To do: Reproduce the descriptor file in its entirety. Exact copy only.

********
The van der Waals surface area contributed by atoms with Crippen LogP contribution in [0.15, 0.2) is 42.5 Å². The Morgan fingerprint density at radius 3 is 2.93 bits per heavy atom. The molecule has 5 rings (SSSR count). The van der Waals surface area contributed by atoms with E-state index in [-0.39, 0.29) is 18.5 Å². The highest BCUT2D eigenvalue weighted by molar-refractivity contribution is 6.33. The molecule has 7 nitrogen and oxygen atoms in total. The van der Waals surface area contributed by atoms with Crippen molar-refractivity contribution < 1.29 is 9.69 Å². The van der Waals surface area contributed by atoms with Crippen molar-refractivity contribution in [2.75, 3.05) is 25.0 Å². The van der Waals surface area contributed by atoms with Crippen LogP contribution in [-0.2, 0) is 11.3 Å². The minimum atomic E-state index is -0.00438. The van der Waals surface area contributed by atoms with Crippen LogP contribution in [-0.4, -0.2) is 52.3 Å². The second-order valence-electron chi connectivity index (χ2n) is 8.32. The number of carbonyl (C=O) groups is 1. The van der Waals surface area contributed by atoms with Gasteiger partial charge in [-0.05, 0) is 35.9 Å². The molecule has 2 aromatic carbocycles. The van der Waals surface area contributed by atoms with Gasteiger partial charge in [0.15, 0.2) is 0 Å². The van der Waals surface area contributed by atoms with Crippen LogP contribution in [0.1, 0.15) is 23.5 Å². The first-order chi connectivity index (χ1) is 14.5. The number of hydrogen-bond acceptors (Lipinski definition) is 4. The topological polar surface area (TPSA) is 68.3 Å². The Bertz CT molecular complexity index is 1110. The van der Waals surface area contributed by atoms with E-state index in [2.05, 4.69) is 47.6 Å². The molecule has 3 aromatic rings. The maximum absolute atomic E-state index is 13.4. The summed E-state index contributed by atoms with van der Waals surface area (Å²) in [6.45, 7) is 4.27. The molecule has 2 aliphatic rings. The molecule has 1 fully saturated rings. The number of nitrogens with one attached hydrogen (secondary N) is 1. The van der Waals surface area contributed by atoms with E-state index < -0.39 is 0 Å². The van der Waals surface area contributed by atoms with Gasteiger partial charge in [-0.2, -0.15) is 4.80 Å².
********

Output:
The van der Waals surface area contributed by atoms with Crippen LogP contribution in [0.15, 0.2) is 42.5 Å². The Morgan fingerprint density at radius 3 is 2.93 bits per heavy atom. The molecule has 5 rings (SSSR count). The van der Waals surface area contributed by atoms with E-state index in [-0.39, 0.29) is 18.5 Å². The highest BCUT2D eigenvalue weighted by molar-refractivity contribution is 6.33. The molecule has 7 nitrogen and oxygen atoms in total. The van der Waals surface area contributed by atoms with Crippen molar-refractivity contribution < 1.29 is 9.69 Å². The van der Waals surface area contributed by atoms with Crippen molar-refractivity contribution in [2.75, 3.05) is 25.0 Å². The van der Waals surface area contributed by atoms with Crippen LogP contribution in [-0.2, 0) is 11.3 Å². The minimum atomic E-state index is -0.00438. The van der Waals surface area contributed by atoms with Crippen LogP contribution in [-0.4, -0.2) is 52.3 Å². The second-order valence-electron chi connectivity index (χ2n) is 8.32. The number of carbonyl (C=O) groups is 1. The van der Waals surface area contributed by atoms with Gasteiger partial charge in [-0.05, 0) is 35.9 Å². The molecule has 2 aromatic carbocycles. The van der Waals surface area contributed by atoms with Gasteiger partial charge in [0.15, 0.2) is 0 Å². The van der Waals surface area contributed by atoms with Crippen LogP contribution in [0.1, 0.15) is 23.5 Å². The first-order chi connectivity index (χ1) is 14.5. The number of hydrogen-bond acceptors (Lipinski definition) is 4. The topological polar surface area (TPSA) is 68.3 Å². The Bertz CT molecular complexity index is 1110. The van der Waals surface area contributed by atoms with E-state index in [2.05, 4.69) is 47.6 Å². The molecule has 3 aromatic rings. The maximum absolute atomic E-state index is 13.4. The summed E-state index contributed by atoms with van der Waals surface area (Å²) in [6.45, 7) is 4.27. The molecule has 2 aliphatic rings. The molecule has 1 fully saturated rings. The number of nitrogens with one attached hydrogen (secondary N) is 1. The van der Waals surface area contributed by atoms with E-state index < -0.39 is 0 Å². The van der Waals surface area contributed by atoms with Gasteiger partial charge in [-0.2, -0.15) is 4.80 Å².